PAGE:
How the Dollar Slump Boosted Gold and Other Precious Metals
Much has been said about the fluctuations in precious metals with respect to changes in the US dollar. The dollar has been on a slide over the past few months. The US Dollar Index (or DXY), which prices the dollar against a basket of six major world currencies, has fallen a whopping 4.7% since the beginning of 2017.
A weaker dollar (UUP) often becomes negative for dollar-denominated assets such as gold and silver. The higher the dollar rises, the more expensive it is for investors from other countries to buy dollar-based assets such as gold and silver.
The DXY fell about 0.73% on Wednesday, May 17, alone. It also has a five-day trailing loss of 2.3%. Gold and silver have risen 3.4% and 4.3%, respectively, on a five-day trailing basis.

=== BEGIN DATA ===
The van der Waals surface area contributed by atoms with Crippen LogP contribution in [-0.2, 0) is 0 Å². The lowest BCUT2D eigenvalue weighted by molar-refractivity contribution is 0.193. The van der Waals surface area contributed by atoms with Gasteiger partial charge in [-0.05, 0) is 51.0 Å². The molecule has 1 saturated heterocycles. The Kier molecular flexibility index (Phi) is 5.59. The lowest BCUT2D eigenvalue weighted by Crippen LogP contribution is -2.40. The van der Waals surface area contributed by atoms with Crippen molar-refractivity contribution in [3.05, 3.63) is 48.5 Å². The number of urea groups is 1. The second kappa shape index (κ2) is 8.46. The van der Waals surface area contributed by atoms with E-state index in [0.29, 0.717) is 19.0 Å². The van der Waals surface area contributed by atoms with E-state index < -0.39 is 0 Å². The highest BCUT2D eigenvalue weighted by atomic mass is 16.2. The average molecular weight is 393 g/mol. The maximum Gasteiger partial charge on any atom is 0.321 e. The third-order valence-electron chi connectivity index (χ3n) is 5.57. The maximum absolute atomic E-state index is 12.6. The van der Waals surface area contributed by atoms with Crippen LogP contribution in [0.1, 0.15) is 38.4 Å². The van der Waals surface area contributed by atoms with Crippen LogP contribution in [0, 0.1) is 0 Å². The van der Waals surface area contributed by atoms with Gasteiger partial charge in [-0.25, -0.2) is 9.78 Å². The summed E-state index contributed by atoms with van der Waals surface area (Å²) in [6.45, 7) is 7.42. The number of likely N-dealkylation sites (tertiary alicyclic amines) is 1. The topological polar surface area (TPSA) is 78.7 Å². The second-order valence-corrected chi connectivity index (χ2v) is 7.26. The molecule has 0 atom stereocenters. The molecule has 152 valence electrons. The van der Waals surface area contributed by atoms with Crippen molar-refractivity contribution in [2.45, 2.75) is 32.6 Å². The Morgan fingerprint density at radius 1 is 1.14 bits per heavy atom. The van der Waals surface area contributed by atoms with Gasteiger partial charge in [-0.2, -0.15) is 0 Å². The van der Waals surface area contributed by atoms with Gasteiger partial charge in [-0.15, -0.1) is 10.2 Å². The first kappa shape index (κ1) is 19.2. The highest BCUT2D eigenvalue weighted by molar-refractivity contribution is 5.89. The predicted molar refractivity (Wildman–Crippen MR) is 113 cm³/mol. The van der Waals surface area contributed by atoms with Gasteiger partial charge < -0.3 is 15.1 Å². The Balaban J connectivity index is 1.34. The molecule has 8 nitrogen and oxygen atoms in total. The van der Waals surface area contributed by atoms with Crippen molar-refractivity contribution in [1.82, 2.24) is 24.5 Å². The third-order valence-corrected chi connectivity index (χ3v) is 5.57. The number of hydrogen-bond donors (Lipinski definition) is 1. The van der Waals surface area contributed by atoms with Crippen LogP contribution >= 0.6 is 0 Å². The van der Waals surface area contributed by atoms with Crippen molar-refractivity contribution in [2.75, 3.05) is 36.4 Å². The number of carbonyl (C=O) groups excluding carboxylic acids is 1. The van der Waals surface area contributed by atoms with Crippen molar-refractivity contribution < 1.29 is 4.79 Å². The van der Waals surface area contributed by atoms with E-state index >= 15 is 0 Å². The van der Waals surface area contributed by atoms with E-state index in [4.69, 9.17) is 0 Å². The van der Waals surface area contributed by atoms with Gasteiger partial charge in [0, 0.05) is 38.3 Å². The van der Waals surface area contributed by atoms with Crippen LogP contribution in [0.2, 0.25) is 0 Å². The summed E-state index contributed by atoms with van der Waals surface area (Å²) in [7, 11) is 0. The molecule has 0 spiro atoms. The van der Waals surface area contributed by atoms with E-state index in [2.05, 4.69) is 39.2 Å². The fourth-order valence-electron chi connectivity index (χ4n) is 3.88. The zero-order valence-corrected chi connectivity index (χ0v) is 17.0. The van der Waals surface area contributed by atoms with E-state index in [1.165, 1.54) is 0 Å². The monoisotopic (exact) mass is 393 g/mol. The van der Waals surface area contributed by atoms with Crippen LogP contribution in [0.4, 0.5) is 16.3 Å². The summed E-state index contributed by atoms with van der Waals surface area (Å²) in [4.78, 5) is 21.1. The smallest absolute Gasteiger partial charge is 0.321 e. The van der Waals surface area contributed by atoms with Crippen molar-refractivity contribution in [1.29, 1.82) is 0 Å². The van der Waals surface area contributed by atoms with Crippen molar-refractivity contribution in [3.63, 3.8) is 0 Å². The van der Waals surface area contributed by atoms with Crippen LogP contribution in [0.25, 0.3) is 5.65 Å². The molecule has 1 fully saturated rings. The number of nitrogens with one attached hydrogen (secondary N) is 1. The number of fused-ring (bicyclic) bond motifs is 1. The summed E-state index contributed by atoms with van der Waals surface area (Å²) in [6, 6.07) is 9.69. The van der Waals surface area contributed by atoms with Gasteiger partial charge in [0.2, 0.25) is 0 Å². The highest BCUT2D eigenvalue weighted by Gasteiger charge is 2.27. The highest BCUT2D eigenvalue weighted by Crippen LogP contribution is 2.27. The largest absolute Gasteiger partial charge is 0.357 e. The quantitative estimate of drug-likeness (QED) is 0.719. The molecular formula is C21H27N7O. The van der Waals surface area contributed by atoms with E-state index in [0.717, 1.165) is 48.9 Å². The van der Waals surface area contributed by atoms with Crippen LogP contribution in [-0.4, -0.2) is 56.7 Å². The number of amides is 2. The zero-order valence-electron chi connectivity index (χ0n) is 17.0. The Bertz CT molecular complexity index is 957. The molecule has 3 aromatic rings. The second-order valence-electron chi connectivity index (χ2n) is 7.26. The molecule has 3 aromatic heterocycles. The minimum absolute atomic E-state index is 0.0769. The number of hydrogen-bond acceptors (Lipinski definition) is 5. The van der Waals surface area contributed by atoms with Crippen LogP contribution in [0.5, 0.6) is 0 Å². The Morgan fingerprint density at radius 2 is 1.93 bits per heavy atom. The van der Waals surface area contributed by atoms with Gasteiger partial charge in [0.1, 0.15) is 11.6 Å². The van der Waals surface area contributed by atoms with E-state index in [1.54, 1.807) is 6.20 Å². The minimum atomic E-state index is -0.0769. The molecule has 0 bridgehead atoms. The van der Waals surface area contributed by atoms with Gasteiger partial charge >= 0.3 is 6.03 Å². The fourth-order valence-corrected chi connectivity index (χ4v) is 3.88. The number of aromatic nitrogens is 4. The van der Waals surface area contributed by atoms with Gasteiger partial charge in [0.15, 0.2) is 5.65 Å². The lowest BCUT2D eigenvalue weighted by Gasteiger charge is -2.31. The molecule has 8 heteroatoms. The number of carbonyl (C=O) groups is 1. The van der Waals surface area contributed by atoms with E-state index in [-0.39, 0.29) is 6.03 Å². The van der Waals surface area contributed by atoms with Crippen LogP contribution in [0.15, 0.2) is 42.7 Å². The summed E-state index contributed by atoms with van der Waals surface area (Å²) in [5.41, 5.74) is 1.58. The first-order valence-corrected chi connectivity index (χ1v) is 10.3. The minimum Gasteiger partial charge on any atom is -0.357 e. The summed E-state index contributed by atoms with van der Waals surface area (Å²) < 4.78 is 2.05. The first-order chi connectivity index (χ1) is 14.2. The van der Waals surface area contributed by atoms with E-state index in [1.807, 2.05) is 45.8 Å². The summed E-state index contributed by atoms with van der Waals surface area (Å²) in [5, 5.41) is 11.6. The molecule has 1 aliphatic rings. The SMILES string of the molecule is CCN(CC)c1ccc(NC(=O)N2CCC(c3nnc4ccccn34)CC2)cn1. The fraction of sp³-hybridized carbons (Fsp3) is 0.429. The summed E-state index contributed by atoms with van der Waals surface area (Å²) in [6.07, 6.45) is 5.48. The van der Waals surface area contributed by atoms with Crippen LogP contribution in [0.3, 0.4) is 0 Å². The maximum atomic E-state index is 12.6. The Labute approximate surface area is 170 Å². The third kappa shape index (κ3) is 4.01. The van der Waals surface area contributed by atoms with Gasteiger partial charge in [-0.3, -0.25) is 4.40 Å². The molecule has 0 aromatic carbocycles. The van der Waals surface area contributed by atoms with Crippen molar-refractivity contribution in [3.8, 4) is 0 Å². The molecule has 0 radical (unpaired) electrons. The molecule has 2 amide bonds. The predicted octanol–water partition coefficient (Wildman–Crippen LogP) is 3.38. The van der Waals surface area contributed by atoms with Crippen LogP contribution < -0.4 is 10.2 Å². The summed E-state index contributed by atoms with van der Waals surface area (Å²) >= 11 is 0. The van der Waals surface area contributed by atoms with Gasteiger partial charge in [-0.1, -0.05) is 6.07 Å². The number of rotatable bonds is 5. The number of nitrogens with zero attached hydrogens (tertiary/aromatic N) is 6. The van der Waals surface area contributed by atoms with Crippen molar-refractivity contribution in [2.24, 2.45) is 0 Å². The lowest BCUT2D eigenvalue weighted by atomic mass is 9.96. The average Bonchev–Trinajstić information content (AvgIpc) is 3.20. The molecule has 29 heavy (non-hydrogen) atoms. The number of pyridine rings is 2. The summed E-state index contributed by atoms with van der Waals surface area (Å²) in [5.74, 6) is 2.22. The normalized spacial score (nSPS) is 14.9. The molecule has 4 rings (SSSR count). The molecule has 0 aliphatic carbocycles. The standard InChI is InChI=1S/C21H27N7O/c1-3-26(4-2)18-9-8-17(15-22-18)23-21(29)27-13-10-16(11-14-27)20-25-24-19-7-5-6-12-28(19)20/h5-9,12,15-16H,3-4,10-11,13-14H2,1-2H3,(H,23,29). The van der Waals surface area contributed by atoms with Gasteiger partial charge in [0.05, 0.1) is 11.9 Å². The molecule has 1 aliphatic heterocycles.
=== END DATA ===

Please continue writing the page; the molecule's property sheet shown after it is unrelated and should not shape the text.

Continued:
The DXY scaled a 14-year peak of 103.8 on Wednesday as the Trump trade fear resurfaced. The index rose almost 2.0% against the yen on the same day.
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However, the relationship between gold and the dollar (UUP) may not always persist, and they could move in the same direction instead. Rising global tensions could increase the haven status of gold as well as the dollar. Similarly, a fall in haven demand could draw them lower.
Correlation between gold and the dollar
The correlation between gold and the US dollar has been -0.36% on a year-to-date basis. A negative correlation suggests an inverse relationship. Over the past year, gold fell when the dollar rose about 36.0% of the time.
The SPDR Gold Shares (GLD) and the iShares Silver Trust (SLV) saw substantial gains of 3.2% and 4.2%, respectively, during the past five trading days. The mining stocks that also rose on Wednesday include Silver Wheaton (SLW), Sibanye Gold (SBGL), Barrick Gold (ABX), and Pan American Silver (PAAS).